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Logan v. Dep't of Veterans Affairs

July 28, 2004

SANDRA D'ALLI LOGAN, PLAINTIFF,
v.
DEPARTMENT OF VETERANS AFFAIRS, DEFENDANT



The opinion of the court was delivered by: Leon, District Judge.

MEMORANDUM OPINION AND ORDER

Before the Court is the defendant's Motion to Dismiss or for Summary Judgment. The plaintiff, who is proceeding pro se, alleges improper dissemination of the plaintiff's medical history in violation of the Privacy Act, violation of the Health Insurance and Portability Accountability Act of 1996 ("HIPAA") rules on disclosure of individualized identifiable medical information, and violation of the plaintiff's Fifth Amendment due process rights.*fn1 Upon consideration of the defendant's motion to dismiss, the plaintiff's opposition, and the entire record herein, the Court dismisses the plaintiff's two statutory claims for lack of subject matter jurisdiction and the plaintiff's Fifth Amendment claim for failure to state a claim upon which relief may be granted. Accordingly, the Court GRANTS the defendant's Motion to Dismiss or for Summary Judgment and enters judgment for the defendant.

BACKGROUND

This case arises out of an internal Department of Veterans Affairs ("VA") investigation into alleged violations of VA policy by plaintiff Sandra D'Alli Logan's ("Logan") internship supervisor, Robert Tecklenburg ("Tecklenburg").*fn2 On April 4, 2000, Tecklenburg's supervisor, Philip Hamme ("Hamme"), appointed an Administrative Board of Investigation ("ABI") to investigate several allegations of violations of VA policy by Tecklenburg.*fn3 *fn4 Compl. pp 20, 37; Def.'s Mot. to Dismiss, Ex. 5. During the investigation, interviews were conducted with Tecklenburg, two of his subordinates (i.e., Alice Ford and Renaee Allen), and Sara Most, a CBOC nurse and Logan's "nurse case manager."*fn5 Compl. pp 20-31. Logan was not interviewed during this investigation. Id. p 20. Several of those interviewed alleged that Logan had a "crush" on Tecklenburg (Compl.pp 21-23, 25-26, 29, 31) and also offered comments specifically on Logan's mental health (Compl.pp 24, 27, 28). The ABI's final report ("Report") was completed on June 7, 2000, and led to Tecklenburg's demotion, which was later reversed.*fn6 Pl.'s Opp., Exs. 2-4; Def.'s Mot. to Dismiss, Ex. 1 p 9.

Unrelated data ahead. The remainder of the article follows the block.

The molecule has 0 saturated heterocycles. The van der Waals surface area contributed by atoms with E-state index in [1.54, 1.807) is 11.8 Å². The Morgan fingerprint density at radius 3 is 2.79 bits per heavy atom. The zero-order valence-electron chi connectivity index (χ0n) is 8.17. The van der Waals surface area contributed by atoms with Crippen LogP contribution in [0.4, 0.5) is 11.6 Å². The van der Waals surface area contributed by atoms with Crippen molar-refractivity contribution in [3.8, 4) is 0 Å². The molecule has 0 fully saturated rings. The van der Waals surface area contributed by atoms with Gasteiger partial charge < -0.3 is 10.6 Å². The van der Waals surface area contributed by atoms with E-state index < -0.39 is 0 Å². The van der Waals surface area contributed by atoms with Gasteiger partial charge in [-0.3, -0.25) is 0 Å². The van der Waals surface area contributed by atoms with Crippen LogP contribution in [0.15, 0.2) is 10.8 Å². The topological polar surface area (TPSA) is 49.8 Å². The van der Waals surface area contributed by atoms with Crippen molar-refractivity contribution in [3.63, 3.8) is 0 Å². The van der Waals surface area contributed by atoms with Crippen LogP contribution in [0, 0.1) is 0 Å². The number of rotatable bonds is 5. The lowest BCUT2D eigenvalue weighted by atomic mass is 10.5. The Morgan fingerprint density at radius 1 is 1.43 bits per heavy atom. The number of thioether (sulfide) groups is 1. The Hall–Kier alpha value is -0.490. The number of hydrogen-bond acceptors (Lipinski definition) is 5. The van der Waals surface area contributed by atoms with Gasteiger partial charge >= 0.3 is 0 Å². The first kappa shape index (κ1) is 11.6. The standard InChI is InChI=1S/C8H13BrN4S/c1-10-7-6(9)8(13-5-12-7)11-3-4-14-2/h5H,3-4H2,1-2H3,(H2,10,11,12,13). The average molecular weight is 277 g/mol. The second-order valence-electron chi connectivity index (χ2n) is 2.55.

Logan brought this action in 2002 against the VA alleging that the incorporation into the Report of other employees' speculation about her feelings towards Tecklenburg and their non-expert speculation about her mental health has prevented her from gaining employment as a government psychotherapist. Logan also alleges other improper disclosures of her medical history.*fn7 Essentially, Logan's complaint consists of three claims: (1) a violation of the Privacy Act's disclosure protocols by including interview statements regarding Logan's mental health in the Report (Count I) (Compl.pp 36-38); (2) a violation of the HIPAA provisions governing disclosure of individually identifiable health information stemming from the disclosure of Logan's mental health status by VA employees during the Tecklenburg investigation (Count IV) (Compl.p 56-61); and (3) a violation of Logan's due process rights in obtaining employment as a government psychotherapist by including remarks about her mental health status in the Report on Tecklenburg (Counts II and III) (Compl.pp 42, 49, 51).*fn8

Logan seeks various remedies, including monetary damages, and injunctive and declaratory relief. See Compl. Prayer for Relief. The VA moves to dismiss the Privacy Act and HIPAA claims for lack of subject matter jurisdiction and to dismiss the Fifth Amendment due process claim for failure to state a claim upon which relief may be granted. See Fed.R.Civ.P. 12(b)(1), 12(b)(6).